Friends of the Earth works to transform public policy to establish appropriate safety assessment and oversight of GMO crops and animals, and we lead campaigns to keep poorly regulated GMOs out of our food system. We advance regenerative organic and agroecological farming systems that are inherently healthier and that pose fewer risks for people, pollinators, animals and the planet.
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Food & Agriculture Tell the EPA: Say no to GMO mosquitoes!TAKE ACTION
Food & Agriculture Tell food companies you want natural ingredients — not new genetically engineered productsTAKE ACTION
Food & Agriculture Tell Amazon and grocery stores to say NO to GMO apples!TAKE ACTION
Thanks to pressure from Friends of the Earth and thousands of our members who highlighted the many sustainability and health concerns surrounding genetically engineered salmon and the lack of consumer demand, 80 food retailers have made commitments to not sell GE salmon, including Walmart, Costco, Albertson’s, Kroger, Trader Joe’s and…
The FDA's decision to allow GMO salmon onto the U. S. market runs counter to sound science and market demand. More than 80 retailers have said they won't sell this risky, unlabeled GMO fish and polls show consumers don't want it.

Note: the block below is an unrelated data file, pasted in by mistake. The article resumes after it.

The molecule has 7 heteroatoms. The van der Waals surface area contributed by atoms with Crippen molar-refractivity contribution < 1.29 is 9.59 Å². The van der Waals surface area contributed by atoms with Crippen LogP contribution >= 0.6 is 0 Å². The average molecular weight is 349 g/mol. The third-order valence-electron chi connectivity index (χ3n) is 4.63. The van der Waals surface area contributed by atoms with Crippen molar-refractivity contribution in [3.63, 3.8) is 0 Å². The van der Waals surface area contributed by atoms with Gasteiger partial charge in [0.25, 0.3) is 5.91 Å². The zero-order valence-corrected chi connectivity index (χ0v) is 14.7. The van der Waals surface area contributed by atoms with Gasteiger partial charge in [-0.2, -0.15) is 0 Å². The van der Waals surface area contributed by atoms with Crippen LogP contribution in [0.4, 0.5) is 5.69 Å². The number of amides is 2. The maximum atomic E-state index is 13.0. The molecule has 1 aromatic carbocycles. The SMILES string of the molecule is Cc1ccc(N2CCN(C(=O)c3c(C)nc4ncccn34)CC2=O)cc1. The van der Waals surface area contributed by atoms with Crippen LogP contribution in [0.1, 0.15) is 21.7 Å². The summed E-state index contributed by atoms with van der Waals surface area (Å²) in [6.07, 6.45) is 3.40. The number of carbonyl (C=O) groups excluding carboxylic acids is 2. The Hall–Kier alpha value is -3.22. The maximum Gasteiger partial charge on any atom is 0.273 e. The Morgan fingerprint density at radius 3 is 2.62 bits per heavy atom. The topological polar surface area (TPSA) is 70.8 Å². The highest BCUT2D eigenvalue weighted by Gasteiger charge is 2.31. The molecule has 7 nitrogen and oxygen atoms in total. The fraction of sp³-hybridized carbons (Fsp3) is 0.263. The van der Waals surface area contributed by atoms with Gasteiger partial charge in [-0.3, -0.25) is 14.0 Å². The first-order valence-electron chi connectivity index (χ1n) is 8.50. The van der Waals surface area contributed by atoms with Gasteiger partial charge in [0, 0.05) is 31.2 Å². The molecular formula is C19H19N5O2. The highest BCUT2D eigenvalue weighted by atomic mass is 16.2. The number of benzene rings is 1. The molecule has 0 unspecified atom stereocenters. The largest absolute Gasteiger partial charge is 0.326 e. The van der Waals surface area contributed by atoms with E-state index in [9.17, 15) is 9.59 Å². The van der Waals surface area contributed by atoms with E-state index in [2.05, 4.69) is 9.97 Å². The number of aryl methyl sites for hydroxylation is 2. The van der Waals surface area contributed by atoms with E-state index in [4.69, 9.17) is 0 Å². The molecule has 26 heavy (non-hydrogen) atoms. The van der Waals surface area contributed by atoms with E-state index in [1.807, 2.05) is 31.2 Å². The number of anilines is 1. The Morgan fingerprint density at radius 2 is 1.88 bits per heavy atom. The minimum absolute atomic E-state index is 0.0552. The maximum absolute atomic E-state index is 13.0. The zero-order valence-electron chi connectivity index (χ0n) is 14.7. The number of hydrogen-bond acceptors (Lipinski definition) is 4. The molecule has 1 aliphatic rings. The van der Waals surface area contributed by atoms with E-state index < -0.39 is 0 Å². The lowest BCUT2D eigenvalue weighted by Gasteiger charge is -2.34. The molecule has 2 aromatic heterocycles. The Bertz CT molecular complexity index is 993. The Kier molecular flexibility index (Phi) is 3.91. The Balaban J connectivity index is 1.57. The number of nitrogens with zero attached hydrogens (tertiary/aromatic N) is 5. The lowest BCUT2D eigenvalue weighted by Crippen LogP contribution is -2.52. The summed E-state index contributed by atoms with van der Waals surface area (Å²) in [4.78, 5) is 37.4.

USDA’s new labeling rules are a disaster, with huge loopholes that could keep consumers in the dark as new GMOs rapidly enter our food supply.
Gene drives could have serious and potentially irreversible impacts on public health and the environment. We need to stop these risky experiments from being rushed out of the lab and into the environment and our communities.
Why do we need genetically engineered proteins when many other safe, sustainable and healthy non-GMO or organic plant-based meat and dairy replacements, and other plant proteins, are available and growing in popularity?
Because of its promise for rural America, organic agriculture has growing support from both Democrats and Republicans in Congress. So why is there language in the Farm Bill that would weaken the organic standards?
Instead of investing in potential problems masquerading as solutions, shouldn’t we invest in the transparent, organic, humane, and socially just production of real food in a way that benefits farmers, food-chain workers, consumers, animals, and the environment?